And through all his wondrous childhood He would honour and obey,

Love and watch the lowly maiden In whose gentle arms he lay;                        Christian children all must be Mild, obedient, good as he

For he is our childhood’s pattern: Day by day like us he grew;
He was little, weak and helpless, Tears and smiles like us he knew;
And he feeleth for our sadness, And he shareth in our gladness.

And our eyes at last shall see him Through his own redeeming love,
For that Child, so dear and gentle, Is our Lord in heaven above;
And he leads his children on To the place where he is gone.

Not in that poor, lowly stable With the oxen standing by
We shall see him, but in heaven, Set at God’s right hand on high, When, like stars, his children, crowned, All in white shall wait around.

John 3:16   For God so loved the world, that he gave his only begotten Son, that whosoever believeth in him should not perish, but have everlasting life.  

John 14:27  Peace I leave with you; my peace I give you.  I do not give you as the world gives.  Do not let your hearts  be troubled and do not be afraid.

 

Amazing Peace: A Christmas Poem

By Dr. Maya Angelou

Thunder rumbles in the mountain passes

And lightning rattles the eaves of our houses.
Flood waters await us in our avenues.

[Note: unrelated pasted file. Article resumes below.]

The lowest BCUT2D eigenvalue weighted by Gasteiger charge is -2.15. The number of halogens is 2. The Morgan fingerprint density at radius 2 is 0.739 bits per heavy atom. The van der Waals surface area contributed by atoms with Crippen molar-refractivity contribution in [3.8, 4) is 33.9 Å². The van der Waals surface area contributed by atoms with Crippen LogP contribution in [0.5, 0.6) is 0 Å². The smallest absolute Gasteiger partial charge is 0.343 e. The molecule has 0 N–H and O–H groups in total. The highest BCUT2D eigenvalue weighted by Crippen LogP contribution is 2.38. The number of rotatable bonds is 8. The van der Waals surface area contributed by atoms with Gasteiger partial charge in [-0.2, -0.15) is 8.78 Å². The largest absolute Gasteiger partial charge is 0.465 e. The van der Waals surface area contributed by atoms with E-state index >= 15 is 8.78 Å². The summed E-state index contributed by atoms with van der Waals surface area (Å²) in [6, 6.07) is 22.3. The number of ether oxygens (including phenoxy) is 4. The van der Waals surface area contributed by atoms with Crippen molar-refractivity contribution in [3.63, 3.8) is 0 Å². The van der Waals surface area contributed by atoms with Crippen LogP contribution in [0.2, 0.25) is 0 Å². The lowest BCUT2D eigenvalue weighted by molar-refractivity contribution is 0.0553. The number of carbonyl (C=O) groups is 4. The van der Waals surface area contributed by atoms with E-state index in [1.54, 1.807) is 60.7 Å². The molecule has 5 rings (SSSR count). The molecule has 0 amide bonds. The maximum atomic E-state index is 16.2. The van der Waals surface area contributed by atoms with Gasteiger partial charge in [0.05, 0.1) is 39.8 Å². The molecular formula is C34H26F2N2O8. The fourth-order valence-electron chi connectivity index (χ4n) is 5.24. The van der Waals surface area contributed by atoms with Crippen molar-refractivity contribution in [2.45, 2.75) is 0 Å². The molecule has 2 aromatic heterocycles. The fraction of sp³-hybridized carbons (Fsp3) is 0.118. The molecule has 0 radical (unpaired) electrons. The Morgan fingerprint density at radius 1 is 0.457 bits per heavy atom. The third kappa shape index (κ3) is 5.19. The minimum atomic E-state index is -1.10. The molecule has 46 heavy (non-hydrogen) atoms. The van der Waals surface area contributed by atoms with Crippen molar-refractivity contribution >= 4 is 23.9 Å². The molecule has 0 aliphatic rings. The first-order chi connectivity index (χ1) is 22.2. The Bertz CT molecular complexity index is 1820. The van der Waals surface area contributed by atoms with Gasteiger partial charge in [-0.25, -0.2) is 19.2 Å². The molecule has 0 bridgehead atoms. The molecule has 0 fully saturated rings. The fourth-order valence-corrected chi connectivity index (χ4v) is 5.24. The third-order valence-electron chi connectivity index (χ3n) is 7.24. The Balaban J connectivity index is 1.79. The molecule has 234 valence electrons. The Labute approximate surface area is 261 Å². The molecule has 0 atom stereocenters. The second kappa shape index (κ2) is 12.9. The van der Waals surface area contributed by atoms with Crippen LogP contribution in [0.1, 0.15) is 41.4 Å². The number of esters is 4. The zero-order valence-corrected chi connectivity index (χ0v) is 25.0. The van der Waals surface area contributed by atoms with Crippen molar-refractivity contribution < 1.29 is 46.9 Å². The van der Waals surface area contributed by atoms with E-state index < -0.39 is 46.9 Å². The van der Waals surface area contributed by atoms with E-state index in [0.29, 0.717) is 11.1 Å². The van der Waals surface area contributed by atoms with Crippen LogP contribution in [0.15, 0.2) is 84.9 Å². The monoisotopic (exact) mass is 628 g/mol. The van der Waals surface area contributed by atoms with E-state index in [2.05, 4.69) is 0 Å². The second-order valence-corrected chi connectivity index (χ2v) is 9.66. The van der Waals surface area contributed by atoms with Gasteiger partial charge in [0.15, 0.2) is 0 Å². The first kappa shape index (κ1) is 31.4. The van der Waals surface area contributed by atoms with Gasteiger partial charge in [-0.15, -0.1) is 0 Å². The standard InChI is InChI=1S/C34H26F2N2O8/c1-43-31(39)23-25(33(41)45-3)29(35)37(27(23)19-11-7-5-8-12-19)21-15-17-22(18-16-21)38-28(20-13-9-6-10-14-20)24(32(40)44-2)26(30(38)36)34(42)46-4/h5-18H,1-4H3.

Snow falls upon snow, falls upon snow to avalanche
Over unprotected villages.
The sky slips low and grey and threatening.

We question ourselves.
What have we done to so affront nature?
We worry God.
Are you there? Are you there really?
Does the covenant you made with us still hold?

Into this climate of fear and apprehension, Christmas enters,
Streaming lights of joy, ringing bells of hope
And singing carols of forgiveness high up in the bright air.
The world is encouraged to come away from rancor,
Come the way of friendship.

It is the Glad Season.
Thunder ebbs to silence and lightning sleeps quietly in the corner.
Flood waters recede into memory.
Snow becomes a yielding cushion to aid us
As we make our way to higher ground.

Hope is born again in the faces of children
It rides on the shoulders of our aged as they walk into their sunsets.
Hope spreads around the earth. Brightening all things,
Even hate which crouches breeding in dark corridors.